Treatment of Excessive Sweating

  • Aluminum chloride solution applied to the skin
  • Glycopyrronium towelettes
  • Anticholinergic drugs taken by mouth
  • Tap-water iontophoresis
  • Botulinum toxin type A injections
  • Microwave-based device
  • Surgical procedures

A prescription-strength aluminum chloride solution applied to the skin is stronger than a commercial antiperspirant and is often needed to treat excessive sweating, particularly of the palms, soles, armpits, or genital area. At night, the person first dries the sweaty area and then applies the solution. In the morning, the person washes the area. At the start of treatment, the person must apply the solution several times until the sweating is controlled. Then an application once or twice a week is sufficient to maintain relief for as long as necessary. The solution should not be applied to inflamed, broken, wet, or recently shaved skin. Sometimes doctors also give the person an anticholinergic drug to take by mouth (see below), which can cause anticholinergic side effects.

Cloth towelettes premoistened with glycopyrronium can be used to reduce excessive sweating under the arms. Once a day, people take only one towelette and use it to wipe each underarm once. Glycopyrronium can cause anticholinergic effects (see below).

Anticholinergic drugs taken by mouth may be given to some people. Sometimes doctors give the anticholinergic drugs glycopyrrolate or oxybutynin to take before applying aluminum chloride solution to prevent sweat from washing the aluminum chloride away. However, these drugs can cause side effects called anticholinergic effects. Anticholinergic effects can include blurred vision, dry mouth, and difficulty urinating. These side effects may lead people to stop using anticholinergic drugs (see Anticholinergic: What Does It Mean?).

Tap-water iontophoresis, a process in which a weak electrical current is applied to the sweaty areas (typically palms or soles) for 10 to 20 minutes, is sometimes used. This routine is done daily for 1 week and then repeated weekly or about twice per month.

Botulinum toxin type A can be injected directly into the armpits, palms, or forehead to inactivate the nerves that trigger sweating. It prevents sweating for about 5 months depending on the dose. These injections are effective but can cause muscle weakness and headache, are painful, and are expensive. Also, treatment must be repeated 2 to 3 times per year. Because the Food and Drug Administration (FDA) has approved botulinum toxin type A only for excessively sweaty armpits, its use at other sites may not be covered by insurance.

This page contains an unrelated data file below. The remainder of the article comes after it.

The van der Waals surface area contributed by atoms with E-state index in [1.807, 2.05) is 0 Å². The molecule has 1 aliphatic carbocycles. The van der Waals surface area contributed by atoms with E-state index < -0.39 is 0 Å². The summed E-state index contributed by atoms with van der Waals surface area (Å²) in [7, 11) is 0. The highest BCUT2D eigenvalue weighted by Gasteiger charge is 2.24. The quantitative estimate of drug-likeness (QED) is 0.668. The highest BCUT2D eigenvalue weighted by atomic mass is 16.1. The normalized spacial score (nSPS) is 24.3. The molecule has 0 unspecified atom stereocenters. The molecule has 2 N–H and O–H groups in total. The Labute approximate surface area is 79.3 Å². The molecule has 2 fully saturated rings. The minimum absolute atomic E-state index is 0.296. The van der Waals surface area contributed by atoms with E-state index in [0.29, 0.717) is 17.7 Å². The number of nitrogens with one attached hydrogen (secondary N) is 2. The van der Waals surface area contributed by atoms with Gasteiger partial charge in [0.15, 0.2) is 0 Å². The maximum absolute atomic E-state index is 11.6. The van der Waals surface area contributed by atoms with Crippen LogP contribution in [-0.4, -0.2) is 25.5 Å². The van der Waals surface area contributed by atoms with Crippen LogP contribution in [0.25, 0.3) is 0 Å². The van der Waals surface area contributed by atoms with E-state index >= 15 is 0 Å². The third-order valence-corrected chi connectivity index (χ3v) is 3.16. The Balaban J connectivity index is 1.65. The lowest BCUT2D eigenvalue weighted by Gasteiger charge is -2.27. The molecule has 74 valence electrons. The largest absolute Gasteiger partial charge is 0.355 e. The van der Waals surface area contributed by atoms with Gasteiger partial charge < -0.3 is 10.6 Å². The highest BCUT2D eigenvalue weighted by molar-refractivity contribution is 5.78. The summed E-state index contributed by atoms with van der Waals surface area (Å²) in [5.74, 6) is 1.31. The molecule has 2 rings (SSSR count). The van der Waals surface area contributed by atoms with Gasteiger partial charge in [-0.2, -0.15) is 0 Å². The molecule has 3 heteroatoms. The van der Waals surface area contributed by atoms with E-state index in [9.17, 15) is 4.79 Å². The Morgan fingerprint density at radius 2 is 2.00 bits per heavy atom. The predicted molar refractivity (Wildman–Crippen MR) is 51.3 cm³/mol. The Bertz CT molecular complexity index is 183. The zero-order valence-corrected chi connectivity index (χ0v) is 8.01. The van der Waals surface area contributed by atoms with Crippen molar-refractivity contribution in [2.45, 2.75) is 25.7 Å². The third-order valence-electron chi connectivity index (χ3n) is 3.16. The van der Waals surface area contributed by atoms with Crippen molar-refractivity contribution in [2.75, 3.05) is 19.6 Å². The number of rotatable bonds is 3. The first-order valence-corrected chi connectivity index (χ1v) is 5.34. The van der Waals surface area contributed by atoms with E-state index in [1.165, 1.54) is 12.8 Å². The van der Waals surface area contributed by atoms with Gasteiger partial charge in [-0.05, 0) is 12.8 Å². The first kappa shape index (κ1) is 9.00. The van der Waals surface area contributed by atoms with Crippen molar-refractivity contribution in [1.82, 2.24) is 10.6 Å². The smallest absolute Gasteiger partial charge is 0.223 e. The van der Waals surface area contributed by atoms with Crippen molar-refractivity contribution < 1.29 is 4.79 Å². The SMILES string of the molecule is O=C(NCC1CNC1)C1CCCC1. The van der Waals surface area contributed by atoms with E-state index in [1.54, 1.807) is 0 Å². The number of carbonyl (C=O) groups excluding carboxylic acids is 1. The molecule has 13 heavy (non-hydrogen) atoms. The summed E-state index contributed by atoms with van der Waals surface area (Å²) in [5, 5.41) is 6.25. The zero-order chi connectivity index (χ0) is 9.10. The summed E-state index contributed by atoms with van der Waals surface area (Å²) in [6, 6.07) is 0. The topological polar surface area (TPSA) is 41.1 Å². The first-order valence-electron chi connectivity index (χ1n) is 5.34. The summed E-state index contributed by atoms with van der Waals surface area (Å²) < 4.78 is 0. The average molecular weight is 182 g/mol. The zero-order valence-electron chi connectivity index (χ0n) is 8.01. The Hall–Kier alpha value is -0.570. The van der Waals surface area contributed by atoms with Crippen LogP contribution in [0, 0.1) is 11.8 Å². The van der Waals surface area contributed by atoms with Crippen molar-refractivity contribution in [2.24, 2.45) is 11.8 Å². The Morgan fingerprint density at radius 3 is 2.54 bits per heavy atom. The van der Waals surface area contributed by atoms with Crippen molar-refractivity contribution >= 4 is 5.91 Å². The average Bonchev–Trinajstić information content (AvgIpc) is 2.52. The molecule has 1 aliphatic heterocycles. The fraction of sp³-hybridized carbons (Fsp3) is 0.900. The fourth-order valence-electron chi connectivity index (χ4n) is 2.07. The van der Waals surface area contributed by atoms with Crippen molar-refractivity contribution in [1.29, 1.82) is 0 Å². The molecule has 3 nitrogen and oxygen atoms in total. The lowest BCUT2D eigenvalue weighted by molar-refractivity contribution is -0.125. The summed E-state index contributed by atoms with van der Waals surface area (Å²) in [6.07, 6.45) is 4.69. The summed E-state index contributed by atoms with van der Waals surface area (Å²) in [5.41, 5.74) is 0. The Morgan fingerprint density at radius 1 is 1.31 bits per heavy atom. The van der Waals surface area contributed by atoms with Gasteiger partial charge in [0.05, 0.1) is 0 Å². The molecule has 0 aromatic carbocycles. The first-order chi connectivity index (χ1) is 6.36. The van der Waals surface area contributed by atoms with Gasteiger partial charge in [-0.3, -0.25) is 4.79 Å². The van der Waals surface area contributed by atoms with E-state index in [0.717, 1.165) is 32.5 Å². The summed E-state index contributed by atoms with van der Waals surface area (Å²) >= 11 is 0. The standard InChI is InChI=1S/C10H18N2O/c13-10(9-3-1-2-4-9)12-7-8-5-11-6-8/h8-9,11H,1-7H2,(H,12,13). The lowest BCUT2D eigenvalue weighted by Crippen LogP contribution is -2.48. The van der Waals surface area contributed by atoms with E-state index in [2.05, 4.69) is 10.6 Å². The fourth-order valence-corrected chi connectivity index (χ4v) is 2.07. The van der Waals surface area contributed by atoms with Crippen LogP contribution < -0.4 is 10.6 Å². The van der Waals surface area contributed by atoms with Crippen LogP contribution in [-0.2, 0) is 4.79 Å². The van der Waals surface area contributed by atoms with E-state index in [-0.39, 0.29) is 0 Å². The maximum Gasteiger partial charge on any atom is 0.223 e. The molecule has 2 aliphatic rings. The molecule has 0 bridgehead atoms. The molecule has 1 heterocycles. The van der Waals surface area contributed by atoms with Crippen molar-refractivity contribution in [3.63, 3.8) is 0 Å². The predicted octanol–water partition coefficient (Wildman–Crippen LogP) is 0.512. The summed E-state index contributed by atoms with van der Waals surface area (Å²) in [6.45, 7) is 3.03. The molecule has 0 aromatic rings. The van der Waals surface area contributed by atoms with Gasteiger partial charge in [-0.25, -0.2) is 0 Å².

A microwave-based device (an example is miraDry®) uses thermal (heat) energy to create heat and permanently destroy sweat glands. People may benefit from two treatments at least 3 months apart.

Surgical procedures to control severe sweating may be tried if other treatments are not effective. Excessive sweating limited to the armpits is sometimes treated by removing the sweat glands via surgery or liposuction. Excessive sweating limited to the palms can be treated by a procedure called endoscopic transthoracic sympathectomy, in which the nerves near the spinal column in the chest leading to the sweat glands are cut. However, surgery can cause permanent complications such as phantom sweating (a sensation of sweating, but no sweat exists), compensatory sweating (increased sweating in untreated parts of the body), gustatory sweating, nerve pain, and Horner syndrome. Compensatory hyperhidrosis is most common after endoscopic transthoracic sympathectomy, develops in up to 80% of people, and can be disabling and far worse than the original problem.

Sometimes hyperhidrosis can lead to body odor (bromhidrosis), which can be treated by cleansing twice daily with soap and water or, if this is ineffective, with other measures used to treat bromhidrosis.

Drugs Mentioned In This Article

Generic Name Select Brand Names
theophylline ELIXOPHYLLIN
oxybutynin DITROPAN XL
aspirin No US brand name